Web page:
The Best Historic Castles near Glasgow

People make Glasgow, but you can also say that castles make Glasgow because the Glasgow area features some of the best Scottish castles.

These historic castles and manor houses have been owned or visited by the Kings and Queens of Scotland and tell the story of historic Scotland.

Visit these beautiful castles on a day trip from Glasgow and learn more about the history of Scotland. Or walk the castle grounds marvel at the Scottish nature.

photo: Finlay McWalter / CC BY-SA 3.0

Stirling Castle

Sitting atop Castle Hill, an intrusive crag that is part of the Stirling Sill geological formation, stands Stirling Castle. Stirling Castle is considered one of the largest and most important castles in Scotland. Not only is it historically an important castle but also architecturally.

The castle is located in a strategic location guarding the farthest downstream crossing of the River Forth. The castle was also used as a Scottish Royal Residence, it is the place where several Scottish Kings and Queens (like Mary, Queen of Scots in 1542) were crowned.   

The castle has been under siege at least 8 times, many of these sieges happened during the Wars of Scottish Independence. In 1746, Bonnie Prince Charlie tried to take the castle but he did not succeed.

The castle is now a popular tourist attraction for the entire family. Visit the Great Hall that was built for James IV or step inside the Royal Palace. The castle also includes The Chapel Royal, The Great Kitchens, the Queen Anne Gardens, and there is a castle exhibition telling the story of this historic castle.

Where: Stirling

Built: most buildings date from 1490-1600

Visitor information: the castle is open daily. Visit the website for current opening times and more information.

Bothwell Castle by M.J. Richardson / CC BY-SA 2.0

Bothwell Castle

Bothwell Castle is a medieval castle located on a steep bank above a bend in the River Clyde. The castle in South Lanarkshire was constructed in the 13th century by the ancestors of Clan Murray. The castle was built to guard the strategic crossing point of the Clyde.

In the early 15th century the castle was rebuilt and enlarged.

During the Scottish Wars of Independence the castle changed hands multiple times.  

The castle was abandoned in the 18th century as you can see the donjon and the Great Hall.

Where: Bothwell

Built: 13th century

Visitor information: the castle is owned by Historic Environment Scotland. You can visit the website for opening times.

Richard Sutcliffe / Crookston Castle / CC BY-SA 2.0

Crookston Castle

Crookston Castle is a ruined medieval castle overlooking the Levern Water. The castle was built by the Stewarts of Darnley around 1400, though there are traces of an earlier 12th century castle.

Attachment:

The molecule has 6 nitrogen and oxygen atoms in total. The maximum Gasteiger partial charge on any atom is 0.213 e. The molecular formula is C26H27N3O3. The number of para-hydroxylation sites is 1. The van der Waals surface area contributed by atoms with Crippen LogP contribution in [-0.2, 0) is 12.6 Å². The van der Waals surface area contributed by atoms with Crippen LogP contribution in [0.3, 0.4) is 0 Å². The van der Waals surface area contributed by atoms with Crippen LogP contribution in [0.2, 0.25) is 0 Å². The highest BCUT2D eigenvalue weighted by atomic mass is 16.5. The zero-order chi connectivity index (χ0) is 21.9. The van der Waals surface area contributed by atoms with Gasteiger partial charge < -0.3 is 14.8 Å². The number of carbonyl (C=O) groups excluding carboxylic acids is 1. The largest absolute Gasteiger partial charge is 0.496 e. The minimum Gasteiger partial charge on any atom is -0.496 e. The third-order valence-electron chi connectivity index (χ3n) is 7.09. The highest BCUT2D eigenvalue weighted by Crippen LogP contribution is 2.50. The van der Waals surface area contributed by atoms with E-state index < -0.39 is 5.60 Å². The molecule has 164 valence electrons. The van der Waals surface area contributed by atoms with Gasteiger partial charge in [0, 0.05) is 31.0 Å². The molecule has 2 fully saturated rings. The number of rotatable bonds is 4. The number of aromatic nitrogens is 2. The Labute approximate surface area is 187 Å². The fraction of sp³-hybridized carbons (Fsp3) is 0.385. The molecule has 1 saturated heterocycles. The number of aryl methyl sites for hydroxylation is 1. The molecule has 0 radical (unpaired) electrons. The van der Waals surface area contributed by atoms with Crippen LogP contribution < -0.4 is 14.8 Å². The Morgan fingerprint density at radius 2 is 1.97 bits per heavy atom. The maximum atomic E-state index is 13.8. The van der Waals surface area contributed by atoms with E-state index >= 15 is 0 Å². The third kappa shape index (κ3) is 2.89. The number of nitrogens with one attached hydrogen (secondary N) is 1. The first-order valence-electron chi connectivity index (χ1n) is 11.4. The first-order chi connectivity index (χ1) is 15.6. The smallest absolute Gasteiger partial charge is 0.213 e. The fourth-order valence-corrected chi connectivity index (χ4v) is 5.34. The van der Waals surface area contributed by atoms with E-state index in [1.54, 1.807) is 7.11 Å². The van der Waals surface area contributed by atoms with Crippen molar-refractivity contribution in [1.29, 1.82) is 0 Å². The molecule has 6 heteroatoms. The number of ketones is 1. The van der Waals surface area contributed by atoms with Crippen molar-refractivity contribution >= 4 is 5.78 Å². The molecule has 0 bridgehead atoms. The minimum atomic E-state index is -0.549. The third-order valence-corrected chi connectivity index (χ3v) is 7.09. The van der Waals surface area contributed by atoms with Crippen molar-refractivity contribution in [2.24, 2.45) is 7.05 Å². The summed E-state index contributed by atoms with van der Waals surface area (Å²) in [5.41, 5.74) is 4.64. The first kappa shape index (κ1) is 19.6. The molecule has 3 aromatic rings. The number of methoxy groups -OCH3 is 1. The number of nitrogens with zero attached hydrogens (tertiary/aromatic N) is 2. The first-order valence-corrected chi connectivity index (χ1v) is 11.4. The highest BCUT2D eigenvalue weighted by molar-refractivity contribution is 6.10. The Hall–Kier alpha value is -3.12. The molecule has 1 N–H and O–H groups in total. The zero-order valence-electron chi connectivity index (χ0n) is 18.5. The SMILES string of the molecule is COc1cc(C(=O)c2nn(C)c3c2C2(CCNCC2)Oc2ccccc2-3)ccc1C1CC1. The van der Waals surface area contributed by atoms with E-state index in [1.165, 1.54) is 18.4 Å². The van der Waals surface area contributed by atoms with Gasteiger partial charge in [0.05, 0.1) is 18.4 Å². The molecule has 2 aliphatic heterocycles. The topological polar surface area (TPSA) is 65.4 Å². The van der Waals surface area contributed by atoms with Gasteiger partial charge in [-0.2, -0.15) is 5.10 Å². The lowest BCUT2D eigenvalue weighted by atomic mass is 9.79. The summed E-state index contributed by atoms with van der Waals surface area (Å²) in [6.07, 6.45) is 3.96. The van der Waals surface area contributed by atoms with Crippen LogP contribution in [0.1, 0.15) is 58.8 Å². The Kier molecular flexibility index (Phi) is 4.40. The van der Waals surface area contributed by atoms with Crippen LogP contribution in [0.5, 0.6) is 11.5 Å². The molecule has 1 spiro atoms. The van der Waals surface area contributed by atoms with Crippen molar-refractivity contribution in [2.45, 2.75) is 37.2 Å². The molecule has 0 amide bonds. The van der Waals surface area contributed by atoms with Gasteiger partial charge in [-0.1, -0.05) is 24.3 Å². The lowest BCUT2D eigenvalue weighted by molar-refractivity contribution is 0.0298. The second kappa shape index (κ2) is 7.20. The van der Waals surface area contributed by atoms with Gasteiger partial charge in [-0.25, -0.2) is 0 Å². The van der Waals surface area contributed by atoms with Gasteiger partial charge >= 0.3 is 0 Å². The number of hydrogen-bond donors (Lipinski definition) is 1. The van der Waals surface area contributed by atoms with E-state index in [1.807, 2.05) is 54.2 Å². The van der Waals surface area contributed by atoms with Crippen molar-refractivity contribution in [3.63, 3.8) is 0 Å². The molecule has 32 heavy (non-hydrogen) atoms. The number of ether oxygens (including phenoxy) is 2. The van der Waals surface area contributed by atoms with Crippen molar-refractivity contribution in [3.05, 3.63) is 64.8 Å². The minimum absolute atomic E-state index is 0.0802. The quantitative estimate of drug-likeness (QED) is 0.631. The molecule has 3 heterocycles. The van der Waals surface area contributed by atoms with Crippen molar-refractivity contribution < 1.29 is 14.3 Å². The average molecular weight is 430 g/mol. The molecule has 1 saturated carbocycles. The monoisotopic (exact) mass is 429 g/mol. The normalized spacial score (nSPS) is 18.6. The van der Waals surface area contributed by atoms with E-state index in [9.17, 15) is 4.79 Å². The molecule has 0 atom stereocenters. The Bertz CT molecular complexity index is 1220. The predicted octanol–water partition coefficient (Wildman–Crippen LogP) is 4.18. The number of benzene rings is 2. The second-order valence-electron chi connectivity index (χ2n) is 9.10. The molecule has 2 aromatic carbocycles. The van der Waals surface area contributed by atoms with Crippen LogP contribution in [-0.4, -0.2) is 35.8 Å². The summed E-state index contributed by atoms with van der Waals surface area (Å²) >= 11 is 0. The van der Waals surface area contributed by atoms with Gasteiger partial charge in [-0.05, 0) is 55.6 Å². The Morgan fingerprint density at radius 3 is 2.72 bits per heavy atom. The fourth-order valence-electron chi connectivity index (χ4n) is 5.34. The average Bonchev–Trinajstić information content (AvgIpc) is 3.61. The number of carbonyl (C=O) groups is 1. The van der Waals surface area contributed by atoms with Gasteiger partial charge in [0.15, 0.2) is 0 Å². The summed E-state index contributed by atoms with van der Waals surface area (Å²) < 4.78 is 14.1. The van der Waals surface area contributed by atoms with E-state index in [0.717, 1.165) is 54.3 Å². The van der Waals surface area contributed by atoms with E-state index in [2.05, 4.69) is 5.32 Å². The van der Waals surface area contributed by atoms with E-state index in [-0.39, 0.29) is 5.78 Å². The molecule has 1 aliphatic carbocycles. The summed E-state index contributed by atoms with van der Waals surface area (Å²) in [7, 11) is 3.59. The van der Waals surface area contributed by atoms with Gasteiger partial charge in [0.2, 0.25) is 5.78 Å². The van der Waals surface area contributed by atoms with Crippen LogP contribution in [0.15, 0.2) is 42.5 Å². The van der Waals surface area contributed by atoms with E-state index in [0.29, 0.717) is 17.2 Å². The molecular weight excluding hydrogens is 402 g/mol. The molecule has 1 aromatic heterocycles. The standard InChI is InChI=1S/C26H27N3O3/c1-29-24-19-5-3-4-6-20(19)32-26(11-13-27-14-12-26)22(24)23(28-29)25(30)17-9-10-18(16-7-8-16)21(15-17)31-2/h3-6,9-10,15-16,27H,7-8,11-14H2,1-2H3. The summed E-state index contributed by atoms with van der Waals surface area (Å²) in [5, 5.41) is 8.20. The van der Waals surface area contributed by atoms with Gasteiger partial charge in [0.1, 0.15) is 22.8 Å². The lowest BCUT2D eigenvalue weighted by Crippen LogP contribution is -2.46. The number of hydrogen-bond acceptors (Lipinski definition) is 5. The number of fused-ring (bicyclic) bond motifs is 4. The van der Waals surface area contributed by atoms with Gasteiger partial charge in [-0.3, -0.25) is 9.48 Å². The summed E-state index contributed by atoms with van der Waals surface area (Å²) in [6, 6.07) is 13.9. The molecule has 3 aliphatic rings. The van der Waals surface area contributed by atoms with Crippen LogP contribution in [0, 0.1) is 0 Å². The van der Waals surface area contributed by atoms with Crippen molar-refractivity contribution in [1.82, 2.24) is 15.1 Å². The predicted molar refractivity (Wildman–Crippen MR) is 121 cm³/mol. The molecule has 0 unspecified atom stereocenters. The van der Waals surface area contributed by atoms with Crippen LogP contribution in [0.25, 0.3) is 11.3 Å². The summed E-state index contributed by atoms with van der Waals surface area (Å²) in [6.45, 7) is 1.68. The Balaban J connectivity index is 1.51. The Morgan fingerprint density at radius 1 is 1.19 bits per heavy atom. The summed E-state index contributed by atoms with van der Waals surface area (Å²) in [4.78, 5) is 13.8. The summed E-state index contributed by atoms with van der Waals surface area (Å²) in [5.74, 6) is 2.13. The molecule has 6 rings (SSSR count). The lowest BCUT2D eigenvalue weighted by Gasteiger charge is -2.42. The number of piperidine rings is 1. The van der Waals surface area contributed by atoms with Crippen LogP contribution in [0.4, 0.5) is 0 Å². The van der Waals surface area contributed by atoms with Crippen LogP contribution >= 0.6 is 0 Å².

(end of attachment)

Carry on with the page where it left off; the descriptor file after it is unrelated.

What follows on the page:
The castle was once owned by the Earls and Dukes of Lennox who repaired it after a siege in 1544. The Maxwells of Pollok family restored the castle to honour the visit of Queen Victoria to Glasgow.  

Crookston Castle is the largest medieval castle in Glasgow. It has also been mentioned by poets Robert Burns, William Motherwell, and Robert Tannahill. Sir Walter Scott mentions the castle in his novel “The Abbot” where he suggests that Mary, Queen of Scots watched the Battle of Langside from beneath a yew tree.

Where: Pollok, Glasgow

Built: 1400

Visitor information: The castle is open to visitors. Visit the website for current opening hours.

photo: Alan Hughes / CC BY-SA 3.0

Dumbarton Castle

Dumbarton Castle sits on a volcanic plug of basalt (Dumbarton Rock) overlooking the town Dumbarton. The castle has the longest recorded history of any stronghold in Scotland.

The site on Dumbarton Rock has been a strategic important settlement since the Iron Age. In the Middle Ages, it was a Royal castle. Dumbarton Castle is believed to be the place where Sir John Menteith took William Wallace on their way to London after Wallace was captured.

It also sheltered King David II and his wife Joan of The Tower after the Scots were defeated at Halidon Hill. Mary Queen of Scots was kept at the castles for months before she sailed to France.

Where: Dumbarton

Built: since the Iron Age

Visitor information: the castle is owned by Historic Environment Scotland. Visit the website for more information.

photo: Jamesx12345 / CC BY-SA 3.0

Culzean Castle

Perched on the Ayrshire cliffs stands Culzean Castle, a late 18th century country home designed by Robert Adam for the Earl of Cassilis. The country house features a large drum tower with a circular saloon inside, a grand oval staircase designed by Robert Adam, and spending apartments.

Surrounding the house is a park with a Swan Pond, formal gardens, a deer park, woods, and beaches. For children there is an Adventure Cove and a Wild Woodland paly area. 

Where: Maybole

Built: 1777-1792

Visitor information: the castle and grounds are open to visitors. Visit the website for current opening hours.

Craignethan Castle by M.J. Richardson / CC BY-SA 2.0

Craignethan Castle

Craignethan Castle is a ruined 16th century castle in South Lanarkshire built by James Hamilton of Finnart. The castle is located above the River Nethan and it’s considered one of the finest example of early sophisticated artillery fortification.

Though the castle is ruined there is much to see. You can visit the tower house, an exceptional “double-pile” residence, a caponier (a stone-vaulted shooting gallery), and the west rampart ruins.

When you visit the castle you should also walk through the ancient woodland of Nethan Gorge on your way to Nethan Water which is a Site of Special Scientific Interest.

Where: Crossford

Built: 16th century

Visitor information: the castle is owned by Historic Environment Scotland. Visit the website for more information.

photo: Richard Nevell / CC BY-SA 2.0

Newark Castle

Newark Castle is located on the south shore of the estuary of the River Clyde in Port Glasgow. The castle was built by George Maxwell in 1478, what remains of this castle is an outer defensive wall from one of the corner towers.

In the 16th century the castle was transformed into a Renaissance mansion by Sir Patrick Maxwell, a friend of King James VI of Scotland.

Where: Port of Glasgow

Built: 1478

Visitor information: the castle is owned by the Historic Environment Scotland. Visit the website for more information.    

photo: Joachim Kohler / CC BY-SA 4.0

Balloch Castle

Balloch Castle is a 19th century country house at the southern end of Loch Lomond. The castle was owned by the Lennox family since the 11th century who built the old castle in the 13th century. In the 19th century, the old castle was demolished and a new castle in Tudor Gothic style was built by John Buchanan of Ardoch.